by Bernard M. Patten
    In Neurology Rounds with the Maverick, clinical neurologist Dr. Bernard M. Patten recounts his most profound, entertaining, and uncommon experiences with patients throughout his 34-year medical career. Learn about the strange case of the teenage girl who got pulled out of class for medical treatment because she couldn’t stop laughing. Then consider the 14-year-old who faked grand mal seizures for more than a year to get away from her sexually abusive father. Consider the awkward situation ... more
  • Resurfacing

    by Laura DeSisto
    A true story of female friendship, adventure, heartbreak and finding purpose beyond motherhood. One morning Laura DeSisto woke up and realized her kids were gone and they weren't coming back. Worse still, the ungrateful bastards had taken her sense of purpose and identity with them. Her empty nest felt like a bottomless pit. It had swallowed her whole. An impromptu scuba diving trip to the Bahamas was the catalyst for enormous change and growth in her life. With biting humor and vivid... more
  • The Difficult Girl, a memoir

    by Helen Morse
    THE AUTHOR!S father was the editor-in-chief of Funk & Wagnalls Encyclopedia when he met her mother at a burlesque club. She was 20 years younger and a headliner there. They soon married and went on to have three daughters, moving to Palm Beach and buying a house that once belonged to Robert "Believe It or Not” Ripley. With a backdrop of Palm Beach and a life of privilege, the Morses appeared to have it all, but the reality was very different. Behind closed doors, the family was troubled. The Dif... more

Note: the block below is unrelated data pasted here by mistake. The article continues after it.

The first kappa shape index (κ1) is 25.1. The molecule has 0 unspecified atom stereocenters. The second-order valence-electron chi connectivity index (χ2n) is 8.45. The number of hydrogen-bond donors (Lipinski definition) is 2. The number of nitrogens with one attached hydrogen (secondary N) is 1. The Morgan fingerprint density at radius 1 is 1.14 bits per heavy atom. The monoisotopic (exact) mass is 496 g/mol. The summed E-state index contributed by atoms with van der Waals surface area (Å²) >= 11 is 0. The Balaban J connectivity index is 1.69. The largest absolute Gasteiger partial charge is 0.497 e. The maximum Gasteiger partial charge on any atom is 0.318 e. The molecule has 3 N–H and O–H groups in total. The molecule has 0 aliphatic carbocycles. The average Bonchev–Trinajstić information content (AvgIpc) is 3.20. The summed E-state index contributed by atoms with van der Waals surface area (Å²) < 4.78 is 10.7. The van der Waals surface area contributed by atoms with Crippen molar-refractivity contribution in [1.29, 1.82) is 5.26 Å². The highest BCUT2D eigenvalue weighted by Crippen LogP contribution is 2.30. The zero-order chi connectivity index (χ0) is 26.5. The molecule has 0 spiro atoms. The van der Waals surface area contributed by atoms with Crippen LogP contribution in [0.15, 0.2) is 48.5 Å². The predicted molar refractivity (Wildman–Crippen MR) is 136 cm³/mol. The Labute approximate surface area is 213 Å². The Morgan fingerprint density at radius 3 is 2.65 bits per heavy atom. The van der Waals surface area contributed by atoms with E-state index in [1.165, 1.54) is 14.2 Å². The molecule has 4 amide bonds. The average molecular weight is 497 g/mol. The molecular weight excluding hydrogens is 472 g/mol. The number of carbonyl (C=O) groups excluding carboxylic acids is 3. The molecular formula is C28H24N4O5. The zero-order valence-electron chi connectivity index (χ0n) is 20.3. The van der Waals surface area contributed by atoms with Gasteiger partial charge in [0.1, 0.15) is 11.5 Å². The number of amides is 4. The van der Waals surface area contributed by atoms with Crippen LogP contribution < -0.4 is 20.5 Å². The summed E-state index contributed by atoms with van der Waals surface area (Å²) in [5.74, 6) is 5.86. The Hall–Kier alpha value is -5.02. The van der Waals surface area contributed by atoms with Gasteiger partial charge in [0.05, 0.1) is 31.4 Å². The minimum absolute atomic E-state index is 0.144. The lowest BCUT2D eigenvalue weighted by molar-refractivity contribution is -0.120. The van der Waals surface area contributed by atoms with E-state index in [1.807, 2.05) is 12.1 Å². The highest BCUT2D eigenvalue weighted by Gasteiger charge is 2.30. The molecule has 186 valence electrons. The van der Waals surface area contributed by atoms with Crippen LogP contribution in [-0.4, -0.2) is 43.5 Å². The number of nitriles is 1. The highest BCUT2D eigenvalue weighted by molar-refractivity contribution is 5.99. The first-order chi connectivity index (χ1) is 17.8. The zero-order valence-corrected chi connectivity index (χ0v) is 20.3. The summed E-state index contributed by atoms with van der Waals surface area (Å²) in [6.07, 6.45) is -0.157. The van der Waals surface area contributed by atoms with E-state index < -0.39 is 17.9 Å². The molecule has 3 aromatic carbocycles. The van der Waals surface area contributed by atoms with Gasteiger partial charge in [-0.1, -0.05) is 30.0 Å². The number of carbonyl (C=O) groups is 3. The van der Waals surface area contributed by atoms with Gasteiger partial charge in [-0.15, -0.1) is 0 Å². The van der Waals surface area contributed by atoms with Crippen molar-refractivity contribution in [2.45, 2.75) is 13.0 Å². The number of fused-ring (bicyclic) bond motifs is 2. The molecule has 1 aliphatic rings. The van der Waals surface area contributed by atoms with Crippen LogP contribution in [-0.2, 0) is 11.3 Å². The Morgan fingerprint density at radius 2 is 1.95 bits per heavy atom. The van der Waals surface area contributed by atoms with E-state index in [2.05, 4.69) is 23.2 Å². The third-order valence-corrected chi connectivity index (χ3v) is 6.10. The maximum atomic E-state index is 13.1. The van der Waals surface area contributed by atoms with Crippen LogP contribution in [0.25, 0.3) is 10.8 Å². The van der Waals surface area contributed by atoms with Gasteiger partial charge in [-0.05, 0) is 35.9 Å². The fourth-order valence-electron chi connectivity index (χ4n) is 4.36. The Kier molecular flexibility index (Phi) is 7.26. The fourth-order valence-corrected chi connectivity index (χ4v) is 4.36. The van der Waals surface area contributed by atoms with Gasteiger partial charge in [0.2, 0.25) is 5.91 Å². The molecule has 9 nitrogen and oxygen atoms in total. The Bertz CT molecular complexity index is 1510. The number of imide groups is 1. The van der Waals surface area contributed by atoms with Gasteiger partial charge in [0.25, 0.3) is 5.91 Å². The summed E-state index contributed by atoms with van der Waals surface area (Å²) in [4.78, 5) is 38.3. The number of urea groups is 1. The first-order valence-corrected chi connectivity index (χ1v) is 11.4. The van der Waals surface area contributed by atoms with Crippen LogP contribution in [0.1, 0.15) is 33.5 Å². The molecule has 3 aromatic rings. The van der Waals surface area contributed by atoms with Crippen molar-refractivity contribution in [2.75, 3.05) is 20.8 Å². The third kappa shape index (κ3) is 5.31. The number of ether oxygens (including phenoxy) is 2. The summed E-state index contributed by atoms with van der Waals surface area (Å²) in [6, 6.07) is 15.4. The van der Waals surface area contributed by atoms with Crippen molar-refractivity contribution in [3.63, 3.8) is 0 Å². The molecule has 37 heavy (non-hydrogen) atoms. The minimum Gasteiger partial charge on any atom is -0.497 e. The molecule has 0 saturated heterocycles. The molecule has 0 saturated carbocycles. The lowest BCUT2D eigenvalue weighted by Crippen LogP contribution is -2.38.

• They Called Me a Hitman: A Suitable Case for Treatment

    by Mark Edmonds
    Born into a communist family which he describes as a cult, Mark Edmonds went on to study at the International Communist School in Moscow. His father, Lloyd, had fought against the army of the Spanish fascist, Gen. Francisco Franco, who launched a civil war in Spain against the popularly elected Republican government. But Mark chose to not live as a red rebel on the fringes of society. Instead, he went out into the real world while keeping some of his inherited rebelliousness. He worked as a taxi... more

Loading...